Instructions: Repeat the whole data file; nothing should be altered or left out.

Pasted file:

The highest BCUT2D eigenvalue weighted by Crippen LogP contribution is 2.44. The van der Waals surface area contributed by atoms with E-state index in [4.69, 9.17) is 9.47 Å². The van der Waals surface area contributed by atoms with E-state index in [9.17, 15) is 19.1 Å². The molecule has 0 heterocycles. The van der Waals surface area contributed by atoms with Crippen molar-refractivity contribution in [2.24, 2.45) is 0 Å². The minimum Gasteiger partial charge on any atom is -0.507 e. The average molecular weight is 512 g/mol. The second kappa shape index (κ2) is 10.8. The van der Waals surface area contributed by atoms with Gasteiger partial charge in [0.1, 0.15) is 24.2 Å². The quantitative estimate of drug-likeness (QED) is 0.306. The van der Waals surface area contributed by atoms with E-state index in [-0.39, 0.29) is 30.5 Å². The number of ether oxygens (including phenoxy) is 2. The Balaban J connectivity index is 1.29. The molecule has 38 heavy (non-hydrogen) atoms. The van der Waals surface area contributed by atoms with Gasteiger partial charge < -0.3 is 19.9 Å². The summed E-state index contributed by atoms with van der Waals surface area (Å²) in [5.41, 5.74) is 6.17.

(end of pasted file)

The highest BCUT2D eigenvalue weighted by Crippen LogP contribution is 2.44. The van der Waals surface area contributed by atoms with E-state index in [4.69, 9.17) is 9.47 Å². The van der Waals surface area contributed by atoms with E-state index in [9.17, 15) is 19.1 Å². The molecule has 0 heterocycles. The van der Waals surface area contributed by atoms with Crippen molar-refractivity contribution in [2.24, 2.45) is 0 Å². The minimum Gasteiger partial charge on any atom is -0.507 e. The average molecular weight is 512 g/mol. The second kappa shape index (κ2) is 10.8. The van der Waals surface area contributed by atoms with Gasteiger partial charge in [0.1, 0.15) is 24.2 Å². The quantitative estimate of drug-likeness (QED) is 0.306. The van der Waals surface area contributed by atoms with E-state index in [-0.39, 0.29) is 30.5 Å². The number of ether oxygens (including phenoxy) is 2. The Balaban J connectivity index is 1.29. The molecule has 38 heavy (non-hydrogen) atoms. The van der Waals surface area contributed by atoms with Gasteiger partial charge < -0.3 is 19.9 Å². The summed E-state index contributed by atoms with van der Waals surface area (Å²) in [5.41, 5.74) is 6.17.